Fridtjof Nansen and Ukraine. Facts about the life and activities of the Nobel laureate on Memorial Day
Who is Fridtjof Nansen?
May 13 is the day of memory of the Norwegian scientist, traveller, public figure, and Nobel Laureate Fritjof Nansen. Unfortunately, in Ukraine, few people know about Nansen’s activities, at best remembering him as a traveller talked about in Geography lessons in schools.
Rescue of starving people in Ukraine, education of Ukrainian children and students, and “Nansen passports” that saved Ukrainian emigrants. The Holodomor Museum tells about Fridtjof Nansen and his mission in Ukraine.
Nansen and the protection of Ukrainian emigrants
The revolution in the Russian Empire and the seizure of power by the Bolsheviks took place against the background of the First World War, which also led to the fall of several European empires. Thus, hundreds of thousands of people who lost their legal status appeared in Europe and many other countries of the world – some had passports of countries that no longer exist, and others refused to return to the country with the new government.
Nansen, who at that time already had a powerful authority in Europe, literally conducted negotiations with the leaders of European countries about the legalisation and protection of migrants and refugees, in particular, Ukrainian ones.
In 1922, Nansen proposed the idea of the so-called “Nansen passport” – an identity card for people who lost their citizenship or refused to return to their homeland due to danger. Nansen passports were recognised by more than 50 governments, allowing refugees to cross borders legally, find work, and more.
In total, about 450,000 Nansen passports were issued. In 1938 after Nansen’s death, the Nansen International Office for Refugees received the Nobel Prize. In 1922, Nansen was also awarded the Nobel Peace Prize “for many years of efforts to help the defenseless.” Subsequently, the principle of Nansen’s passports was embedded in the UN Convention on Refugees, which is currently operating in most countries of the world.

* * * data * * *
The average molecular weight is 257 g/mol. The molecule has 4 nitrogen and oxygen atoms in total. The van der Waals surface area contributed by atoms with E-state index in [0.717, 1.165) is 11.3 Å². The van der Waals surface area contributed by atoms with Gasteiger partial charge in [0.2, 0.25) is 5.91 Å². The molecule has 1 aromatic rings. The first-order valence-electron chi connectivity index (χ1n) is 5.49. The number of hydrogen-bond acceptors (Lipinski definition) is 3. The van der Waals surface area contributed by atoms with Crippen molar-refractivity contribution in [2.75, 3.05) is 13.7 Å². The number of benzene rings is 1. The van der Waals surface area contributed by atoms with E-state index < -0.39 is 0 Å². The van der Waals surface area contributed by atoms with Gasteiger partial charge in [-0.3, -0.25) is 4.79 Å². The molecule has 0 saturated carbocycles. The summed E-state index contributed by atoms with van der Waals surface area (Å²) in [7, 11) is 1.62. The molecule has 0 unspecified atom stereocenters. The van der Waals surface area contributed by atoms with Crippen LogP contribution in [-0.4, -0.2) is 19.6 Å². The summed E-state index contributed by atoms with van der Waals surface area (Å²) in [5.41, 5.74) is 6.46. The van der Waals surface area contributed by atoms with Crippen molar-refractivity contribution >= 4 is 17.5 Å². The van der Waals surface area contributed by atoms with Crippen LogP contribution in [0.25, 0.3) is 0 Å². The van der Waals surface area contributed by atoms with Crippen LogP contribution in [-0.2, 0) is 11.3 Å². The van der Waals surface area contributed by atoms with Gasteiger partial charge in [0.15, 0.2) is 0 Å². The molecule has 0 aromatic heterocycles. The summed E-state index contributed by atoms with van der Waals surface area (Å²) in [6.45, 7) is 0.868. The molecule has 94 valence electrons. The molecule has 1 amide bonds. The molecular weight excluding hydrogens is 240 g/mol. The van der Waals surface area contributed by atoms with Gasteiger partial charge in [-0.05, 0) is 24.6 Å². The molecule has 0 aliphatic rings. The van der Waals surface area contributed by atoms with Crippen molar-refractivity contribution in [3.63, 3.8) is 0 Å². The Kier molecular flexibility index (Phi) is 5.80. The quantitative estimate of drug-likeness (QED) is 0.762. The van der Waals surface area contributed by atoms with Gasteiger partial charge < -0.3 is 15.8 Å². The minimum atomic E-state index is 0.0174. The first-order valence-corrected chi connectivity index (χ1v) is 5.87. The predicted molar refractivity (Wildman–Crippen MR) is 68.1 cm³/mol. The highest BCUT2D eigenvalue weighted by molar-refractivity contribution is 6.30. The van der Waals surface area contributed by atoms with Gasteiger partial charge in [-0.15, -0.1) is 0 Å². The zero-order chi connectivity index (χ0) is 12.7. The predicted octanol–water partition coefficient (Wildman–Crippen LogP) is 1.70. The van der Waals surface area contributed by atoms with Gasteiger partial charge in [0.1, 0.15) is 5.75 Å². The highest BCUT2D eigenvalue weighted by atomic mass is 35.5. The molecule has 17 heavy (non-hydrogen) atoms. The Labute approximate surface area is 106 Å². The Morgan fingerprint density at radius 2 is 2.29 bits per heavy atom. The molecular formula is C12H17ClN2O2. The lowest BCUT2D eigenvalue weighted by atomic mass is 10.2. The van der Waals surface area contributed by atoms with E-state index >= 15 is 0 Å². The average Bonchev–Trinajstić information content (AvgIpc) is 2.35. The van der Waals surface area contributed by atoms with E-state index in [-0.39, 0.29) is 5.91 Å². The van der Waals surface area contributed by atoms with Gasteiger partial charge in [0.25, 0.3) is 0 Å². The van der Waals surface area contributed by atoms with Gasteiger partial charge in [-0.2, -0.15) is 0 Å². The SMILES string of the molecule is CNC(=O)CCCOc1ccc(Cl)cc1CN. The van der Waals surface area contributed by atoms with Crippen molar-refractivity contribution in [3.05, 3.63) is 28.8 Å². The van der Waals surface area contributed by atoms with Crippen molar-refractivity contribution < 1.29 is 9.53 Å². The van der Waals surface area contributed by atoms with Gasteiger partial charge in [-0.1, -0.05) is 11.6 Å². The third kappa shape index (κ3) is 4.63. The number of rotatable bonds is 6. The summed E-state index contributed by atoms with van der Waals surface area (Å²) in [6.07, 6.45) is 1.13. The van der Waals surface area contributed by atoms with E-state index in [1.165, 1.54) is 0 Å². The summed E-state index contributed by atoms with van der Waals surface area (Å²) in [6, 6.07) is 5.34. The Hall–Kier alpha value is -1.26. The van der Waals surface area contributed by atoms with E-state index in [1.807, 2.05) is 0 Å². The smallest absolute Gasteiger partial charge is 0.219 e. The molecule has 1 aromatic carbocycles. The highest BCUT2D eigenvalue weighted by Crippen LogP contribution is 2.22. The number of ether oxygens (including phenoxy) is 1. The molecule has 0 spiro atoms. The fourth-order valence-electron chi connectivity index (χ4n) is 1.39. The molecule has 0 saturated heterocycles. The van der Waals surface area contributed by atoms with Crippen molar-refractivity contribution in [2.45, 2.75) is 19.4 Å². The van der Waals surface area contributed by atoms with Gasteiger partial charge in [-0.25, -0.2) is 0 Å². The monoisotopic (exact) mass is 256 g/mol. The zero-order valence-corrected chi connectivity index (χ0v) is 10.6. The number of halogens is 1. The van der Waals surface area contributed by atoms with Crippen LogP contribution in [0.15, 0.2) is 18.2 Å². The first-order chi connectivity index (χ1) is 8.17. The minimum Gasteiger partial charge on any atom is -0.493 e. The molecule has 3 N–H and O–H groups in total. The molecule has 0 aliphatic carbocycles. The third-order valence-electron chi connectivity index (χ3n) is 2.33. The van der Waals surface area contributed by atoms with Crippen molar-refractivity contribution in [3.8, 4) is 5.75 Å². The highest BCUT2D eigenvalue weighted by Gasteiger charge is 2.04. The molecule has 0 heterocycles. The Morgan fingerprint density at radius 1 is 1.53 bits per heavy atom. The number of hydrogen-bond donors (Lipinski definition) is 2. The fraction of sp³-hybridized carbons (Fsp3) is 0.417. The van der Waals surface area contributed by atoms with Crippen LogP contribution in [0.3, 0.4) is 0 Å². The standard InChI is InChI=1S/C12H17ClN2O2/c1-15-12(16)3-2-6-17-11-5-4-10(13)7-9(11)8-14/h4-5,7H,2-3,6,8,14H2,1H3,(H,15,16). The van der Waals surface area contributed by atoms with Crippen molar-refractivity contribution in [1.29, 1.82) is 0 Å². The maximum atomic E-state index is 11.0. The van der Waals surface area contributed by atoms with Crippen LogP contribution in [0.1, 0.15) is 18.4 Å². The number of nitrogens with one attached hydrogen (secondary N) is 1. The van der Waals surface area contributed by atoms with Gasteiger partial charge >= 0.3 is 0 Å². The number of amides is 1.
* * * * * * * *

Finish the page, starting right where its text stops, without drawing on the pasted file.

Nansen and the famine of the 1920s
Nansen’s mission to save the starving in the 1920s is usually remembered mainly in the context of the Volga famine, while his humanitarian initiative fed hundreds of thousands of Ukrainians.
Having visited the USSR, Nansen spoke indignantly at the session of the League of Nations on September 30, 1921: “In the USA, wheat is rotting among farmers who cannot find buyers for surplus grain. In Argentina, such a quantity of corn has been collected that there is nowhere to put it, and it is already starting to be used for steam locomotives. And next to us in the East, millions of people are starving.”
On the 16th of June, 1921, Nansen was appointed the first High Commissioner for Refugees by the League of Nations for aid to the starving, but his initiative was more often called simply the “Nansen Mission”.
In the autumn of 1921, the first shipments of the Nansen mission began to arrive in Russia. However, the RSFSR government allowed Ukraine to receive foreign humanitarian aid for starving regions only from March 1922. In Ukraine, the Nansen mission managed to start its work only in the middle of May 1922.
In general, by the summer of 1923, the Nansen mission had delivered 12.2 million rations, more than 1,000 food and clothing packages, and 40 tons of scarce medicines worth 140,000 US dollars to the territory of Ukraine. In total, 90,180 Ukrainian residents received assistance from F. Nansen’s organisation. For comparison: the communist “International Workers’ Committee for Aid to the Starving in Russia” provided only 383,000 food rations to the starving in Ukraine.
Nansen and Ukrainian children and students
The Nansen mission paid specific attention to helping less protected categories of the population: the homeless, schoolchildren and students.
It is about saving from hunger, as well as about education, upbringing and humanitarian support. Thus, Ukrainian students received food aid from the mission: only in Kharkiv did Nansen’s staff open two canteens for students for a thousand people each. They also provided textbooks and clothes en masse. The professors received food and material packages as well as scientific and technical assistance. In particular, support for professors was provided by “Nansen Aid to Workers of Intellectual Work”.